Alternatives often have different properties than traditional stocks and bonds, enhancing portfolio diversification and potentially improving risk-adjusted returns. As the allocation to diversified alternatives in Vantagepoint’s Milestone Funds and Model Portfolio Funds are built over a multi-year implementation schedule, investors will be able to take advantage of the potential benefits of private alternative asset classes, such as illiquidity premiums and an expanded investment opportunity set. 

Vantagepoint’s approach to introducing the asset class to its target-date and target-risk funds will occur over several years. The firm expects that private alternative investments will comprise less than 5% of the total assets of any single target-date or target-risk fund.

Avantis Selects State Street as ETF Service Provider

State Street Corporation has been appointed by Avantis Investors, a new unit within American Century Investments, to provide exchange-traded fund (ETF) services for its five newly launched low-cost funds. Services will include basket creation, custody, accounting, transfer agency and fund administration. 

Avantis Investors offers active investment strategies for investors in mutual fund and ETF formats. The five funds, launched in late September on NYSE Arca, are: Avantis U.S. Equity ETF (AVUS); Avantis International Equity ETF (AVDE); Avantis Emerging Markets Equity ETF (AVEM); Avantis U.S. Small Cap Value ETF (AVUV); and Avantis International Small Cap Value ETF (AVDV).

“Our agreement with Avantis Investors underscores the scale and expertise of our ETF team and the power of our ETF servicing technology,” says Frank Koudelka, senior vice president and global ETF product specialist at State Street. “Our top priority is to provide strategic advice and partnership to our clients and we couldn’t be more excited to work with Avantis on their suite of low-cost ETFs.” 

“Our goal is to provide investors with active, transparent ETFs that are low cost and can help an individual meet their financial goals,” says Eduardo Repetto, chief investment officer of Avantis Investors. 

Crow Point Partners and Midwood Capital to Launch Open-End Fund 

Crow Point Partners LLC and Midwood Capital Management LLC have announced the pending launch of the Midwood Long/Short Equity Fund, a new open-end fund on the 360 Funds Trust.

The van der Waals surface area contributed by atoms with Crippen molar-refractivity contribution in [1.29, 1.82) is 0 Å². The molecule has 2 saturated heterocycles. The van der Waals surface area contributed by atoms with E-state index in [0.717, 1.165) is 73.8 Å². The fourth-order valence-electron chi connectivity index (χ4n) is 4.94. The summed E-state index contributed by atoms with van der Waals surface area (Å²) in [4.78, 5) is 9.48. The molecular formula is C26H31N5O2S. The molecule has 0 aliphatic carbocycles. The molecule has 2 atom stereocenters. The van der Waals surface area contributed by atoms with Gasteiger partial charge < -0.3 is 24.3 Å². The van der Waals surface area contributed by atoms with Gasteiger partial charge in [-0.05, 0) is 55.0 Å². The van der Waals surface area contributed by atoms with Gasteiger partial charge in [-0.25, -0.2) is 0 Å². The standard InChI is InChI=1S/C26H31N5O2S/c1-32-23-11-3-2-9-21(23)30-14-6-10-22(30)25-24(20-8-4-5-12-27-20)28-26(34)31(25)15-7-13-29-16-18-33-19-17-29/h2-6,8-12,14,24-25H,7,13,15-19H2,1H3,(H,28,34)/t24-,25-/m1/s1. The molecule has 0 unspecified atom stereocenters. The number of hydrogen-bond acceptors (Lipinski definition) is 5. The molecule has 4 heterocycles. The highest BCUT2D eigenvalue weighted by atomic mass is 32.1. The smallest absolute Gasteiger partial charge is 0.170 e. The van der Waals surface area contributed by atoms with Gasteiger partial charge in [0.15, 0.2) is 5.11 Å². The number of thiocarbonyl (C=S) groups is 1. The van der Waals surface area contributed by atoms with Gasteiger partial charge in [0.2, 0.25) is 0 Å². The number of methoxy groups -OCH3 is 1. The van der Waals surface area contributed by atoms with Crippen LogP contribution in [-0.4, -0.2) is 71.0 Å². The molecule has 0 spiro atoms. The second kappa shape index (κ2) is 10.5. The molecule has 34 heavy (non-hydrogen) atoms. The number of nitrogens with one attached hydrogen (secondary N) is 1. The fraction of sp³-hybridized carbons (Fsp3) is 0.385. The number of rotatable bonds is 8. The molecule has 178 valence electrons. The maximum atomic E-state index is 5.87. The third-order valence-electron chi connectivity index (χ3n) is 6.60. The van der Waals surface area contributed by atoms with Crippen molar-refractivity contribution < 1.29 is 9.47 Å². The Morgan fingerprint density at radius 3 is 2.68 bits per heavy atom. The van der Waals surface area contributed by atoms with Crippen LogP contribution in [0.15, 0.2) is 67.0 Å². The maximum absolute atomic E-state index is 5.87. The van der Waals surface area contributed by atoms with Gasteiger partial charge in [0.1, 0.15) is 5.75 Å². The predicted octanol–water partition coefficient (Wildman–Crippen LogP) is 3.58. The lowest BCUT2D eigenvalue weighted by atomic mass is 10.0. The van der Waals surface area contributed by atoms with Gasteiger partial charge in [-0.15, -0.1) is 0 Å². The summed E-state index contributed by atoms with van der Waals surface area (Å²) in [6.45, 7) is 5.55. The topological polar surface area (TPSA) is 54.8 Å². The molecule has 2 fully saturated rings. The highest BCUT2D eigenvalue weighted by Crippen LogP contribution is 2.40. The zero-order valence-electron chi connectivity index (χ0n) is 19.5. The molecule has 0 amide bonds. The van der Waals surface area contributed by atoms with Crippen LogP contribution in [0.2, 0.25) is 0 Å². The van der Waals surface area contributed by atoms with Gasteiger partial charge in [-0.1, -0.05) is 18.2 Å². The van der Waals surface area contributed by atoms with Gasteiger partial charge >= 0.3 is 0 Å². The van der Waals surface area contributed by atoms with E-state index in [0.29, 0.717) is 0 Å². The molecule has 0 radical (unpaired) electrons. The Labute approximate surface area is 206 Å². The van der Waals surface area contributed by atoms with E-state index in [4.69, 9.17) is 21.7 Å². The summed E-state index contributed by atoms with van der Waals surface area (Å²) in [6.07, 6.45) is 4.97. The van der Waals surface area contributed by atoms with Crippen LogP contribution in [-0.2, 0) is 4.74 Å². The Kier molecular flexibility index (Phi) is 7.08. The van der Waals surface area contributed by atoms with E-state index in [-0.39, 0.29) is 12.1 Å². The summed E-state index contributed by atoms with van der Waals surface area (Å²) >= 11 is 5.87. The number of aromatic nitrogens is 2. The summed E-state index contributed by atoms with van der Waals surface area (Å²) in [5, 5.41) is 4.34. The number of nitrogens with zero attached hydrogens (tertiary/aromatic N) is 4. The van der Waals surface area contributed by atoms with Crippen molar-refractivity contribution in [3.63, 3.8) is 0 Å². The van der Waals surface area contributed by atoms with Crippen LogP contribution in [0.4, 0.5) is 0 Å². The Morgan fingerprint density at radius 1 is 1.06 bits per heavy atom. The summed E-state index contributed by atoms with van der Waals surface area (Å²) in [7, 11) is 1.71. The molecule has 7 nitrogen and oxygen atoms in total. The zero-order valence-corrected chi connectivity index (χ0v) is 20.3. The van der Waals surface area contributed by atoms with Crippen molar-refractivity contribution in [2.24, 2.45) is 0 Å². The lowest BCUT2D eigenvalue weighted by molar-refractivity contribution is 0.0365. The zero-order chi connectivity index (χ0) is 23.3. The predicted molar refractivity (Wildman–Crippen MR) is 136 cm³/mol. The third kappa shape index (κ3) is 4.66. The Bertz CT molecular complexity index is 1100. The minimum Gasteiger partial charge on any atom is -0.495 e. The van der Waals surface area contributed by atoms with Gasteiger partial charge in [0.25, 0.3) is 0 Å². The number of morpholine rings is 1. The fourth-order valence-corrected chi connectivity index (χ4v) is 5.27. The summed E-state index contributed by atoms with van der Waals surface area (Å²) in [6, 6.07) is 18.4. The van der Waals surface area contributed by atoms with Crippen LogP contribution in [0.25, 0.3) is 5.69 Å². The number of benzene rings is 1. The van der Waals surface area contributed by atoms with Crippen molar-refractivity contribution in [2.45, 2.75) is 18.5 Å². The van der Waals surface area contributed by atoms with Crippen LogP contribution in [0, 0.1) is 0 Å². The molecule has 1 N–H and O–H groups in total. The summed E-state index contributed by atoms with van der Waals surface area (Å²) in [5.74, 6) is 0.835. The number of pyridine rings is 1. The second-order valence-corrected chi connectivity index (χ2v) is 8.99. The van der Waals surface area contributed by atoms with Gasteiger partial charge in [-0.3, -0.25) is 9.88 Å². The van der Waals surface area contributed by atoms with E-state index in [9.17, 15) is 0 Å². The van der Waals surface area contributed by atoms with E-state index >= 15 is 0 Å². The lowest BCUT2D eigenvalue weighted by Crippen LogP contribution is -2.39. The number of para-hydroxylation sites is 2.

The new fund is a conversion of an existing limited partnership, will retain its focus on small cap stocks, and is expected to launch on December 31. Crow Point will serve as adviser and Midwood will serve as sub-adviser with primary portfolio management responsibilities. M3Sixty Administration LLC will be handling administration of the new fund with its affiliate, M360 Distributors LLC, performing distribution. 

“We are very happy to partner with Crow Point and now be part of Crow Point’s public alternative fund line-up,” says David E. Cohen, Midwood’s founder and CIO. “They are an experienced alternatives adviser and they have built out a high quality and robust fund infrastructure that allows us to focus on our core competency, which is investment management.”

The Midwood Long/Short Fund, which will have an institutional and investor share class, will have a total expense cap of 2.25% on the institutional share class. The fund will be available on most major platforms.

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Categories: Financial News

Strategies for Small Employers to Hold Down Health Benefit Costs

Thu, 11/14/2019 - 18:30

A survey from Mercer found midsize and large employers are having some success in finding health benefit cost-management strategies that do not shift cost to employees.

However, it noted that the average deductible rose by more than $250 among small employers (10 to 499 employees), which typically have less ability to absorb high cost increases and fewer resources to devote to plan management.

Michael Thompson, president and CEO of the National Alliance of Healthcare Purchaser Coalitions, based in Washington, D.C., says, “We’re seeing for small employers is average deductibles over $1,000 and out-of-pocket cost that can range up to $10,000 for families. If we keep doing what we’ve been doing, employers can’t keep absorbing costs, and at some point, employees can’t.”

According to Mercer Partner and Senior Consultant Susan Klinefelter, based in Tampa, Florida, larger plan sponsors are focusing on high cost claims, but small employers have a hard time insuring them, and they generally won’t switch to self-funding health benefits. However, small employers are asking for more claims detail from insurance companies to understand what ails employees and what the employers and their partners can do to address this. “The number-one thing small employers are doing is getting more information to be a greater part of the action,” she says.